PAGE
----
Justices wary of upending tech industry in Google v. Oracle Supreme Court fight

The dispute concerns about 11,500 lines of code that Google used to build its popular Android mobile operating system, which were replicated from the Java application programming interface developed by Sun Microsystems. At the end of an hour and a half of arguments, Justice Stephen Breyer, who at one point read aloud some code, seemed to be the only sure vote. Several of the other justices, including Chief Justice John Roberts, suggested they were sympathetic to Oracle’s copyright claims. Several of the court’s conservatives, including Justices Brett Kavanaugh and Samuel Alito, noted that Google’s allies had warned that the “sky will fall” if Oracle won. But those comments were also peppered with skepticism. “I’m not aware that the sky has fallen in the last five or six years,” Kavanaugh said, noting that Google had lost its first appeals court battle in the case in 2014. Read the CNBC article by Tucker Higgins.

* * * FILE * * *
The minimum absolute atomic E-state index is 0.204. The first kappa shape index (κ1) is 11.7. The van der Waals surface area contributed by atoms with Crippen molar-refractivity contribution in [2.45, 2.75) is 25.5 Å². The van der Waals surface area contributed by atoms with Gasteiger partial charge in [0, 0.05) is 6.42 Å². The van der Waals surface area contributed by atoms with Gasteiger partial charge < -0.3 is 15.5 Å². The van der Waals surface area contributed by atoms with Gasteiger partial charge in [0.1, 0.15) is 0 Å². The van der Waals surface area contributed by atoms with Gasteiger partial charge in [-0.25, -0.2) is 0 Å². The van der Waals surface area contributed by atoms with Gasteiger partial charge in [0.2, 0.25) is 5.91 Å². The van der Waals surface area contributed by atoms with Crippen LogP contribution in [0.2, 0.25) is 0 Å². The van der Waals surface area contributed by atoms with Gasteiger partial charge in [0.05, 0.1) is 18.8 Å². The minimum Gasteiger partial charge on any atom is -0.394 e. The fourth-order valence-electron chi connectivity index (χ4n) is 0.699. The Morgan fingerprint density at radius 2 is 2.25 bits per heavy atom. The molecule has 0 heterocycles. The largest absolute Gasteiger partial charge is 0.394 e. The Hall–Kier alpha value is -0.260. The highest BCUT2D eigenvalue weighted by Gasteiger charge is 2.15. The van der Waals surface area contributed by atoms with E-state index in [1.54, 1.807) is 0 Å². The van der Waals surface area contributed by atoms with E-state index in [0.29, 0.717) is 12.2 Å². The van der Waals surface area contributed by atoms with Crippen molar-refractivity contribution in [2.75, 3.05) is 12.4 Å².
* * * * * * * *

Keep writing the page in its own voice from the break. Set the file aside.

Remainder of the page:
Section 230 will be on the Chopping Block at the Next Big US Congressional Hearing

Will Section 230 be on the chopping block at the next US congressional tech hearing. Hearing will focus on Section 230 of the Communications Decency Act, the key law that shields online platforms from legal liability for the content their users create. What is clear: Tinkering with such a foundational law could have a huge cascade of effects for the internet as we know it and isn’t something to be undertaken lightly — if at all. Read the TechCrunch article by Taylor Hatmaker.

To the moon and beyond: How HoloLens 2 is helping build NASA’s Orion spacecraft